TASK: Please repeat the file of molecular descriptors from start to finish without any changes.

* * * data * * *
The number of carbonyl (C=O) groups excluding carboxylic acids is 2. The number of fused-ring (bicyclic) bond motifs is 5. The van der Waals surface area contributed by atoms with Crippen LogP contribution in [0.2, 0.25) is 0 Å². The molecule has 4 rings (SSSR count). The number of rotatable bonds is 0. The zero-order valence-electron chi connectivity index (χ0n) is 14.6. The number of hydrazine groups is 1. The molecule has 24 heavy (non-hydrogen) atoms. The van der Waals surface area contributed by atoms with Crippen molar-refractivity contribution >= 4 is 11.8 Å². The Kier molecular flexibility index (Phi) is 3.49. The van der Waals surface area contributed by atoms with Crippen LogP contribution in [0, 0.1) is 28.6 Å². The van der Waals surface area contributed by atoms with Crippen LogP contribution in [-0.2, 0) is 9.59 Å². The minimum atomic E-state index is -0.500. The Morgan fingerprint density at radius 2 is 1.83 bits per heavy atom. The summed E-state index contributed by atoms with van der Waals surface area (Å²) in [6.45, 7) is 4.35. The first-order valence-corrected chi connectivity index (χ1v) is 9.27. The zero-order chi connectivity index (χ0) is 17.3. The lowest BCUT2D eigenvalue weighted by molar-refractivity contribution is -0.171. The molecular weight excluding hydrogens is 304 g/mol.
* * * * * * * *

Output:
The number of carbonyl (C=O) groups excluding carboxylic acids is 2. The number of fused-ring (bicyclic) bond motifs is 5. The van der Waals surface area contributed by atoms with Crippen LogP contribution in [0.2, 0.25) is 0 Å². The molecule has 4 rings (SSSR count). The number of rotatable bonds is 0. The zero-order valence-electron chi connectivity index (χ0n) is 14.6. The number of hydrazine groups is 1. The molecule has 24 heavy (non-hydrogen) atoms. The van der Waals surface area contributed by atoms with Crippen molar-refractivity contribution >= 4 is 11.8 Å². The Kier molecular flexibility index (Phi) is 3.49. The van der Waals surface area contributed by atoms with Crippen LogP contribution in [0, 0.1) is 28.6 Å². The van der Waals surface area contributed by atoms with Crippen LogP contribution in [-0.2, 0) is 9.59 Å². The minimum atomic E-state index is -0.500. The Morgan fingerprint density at radius 2 is 1.83 bits per heavy atom. The summed E-state index contributed by atoms with van der Waals surface area (Å²) in [6.45, 7) is 4.35. The first-order valence-corrected chi connectivity index (χ1v) is 9.27. The zero-order chi connectivity index (χ0) is 17.3. The lowest BCUT2D eigenvalue weighted by molar-refractivity contribution is -0.171. The molecular weight excluding hydrogens is 304 g/mol.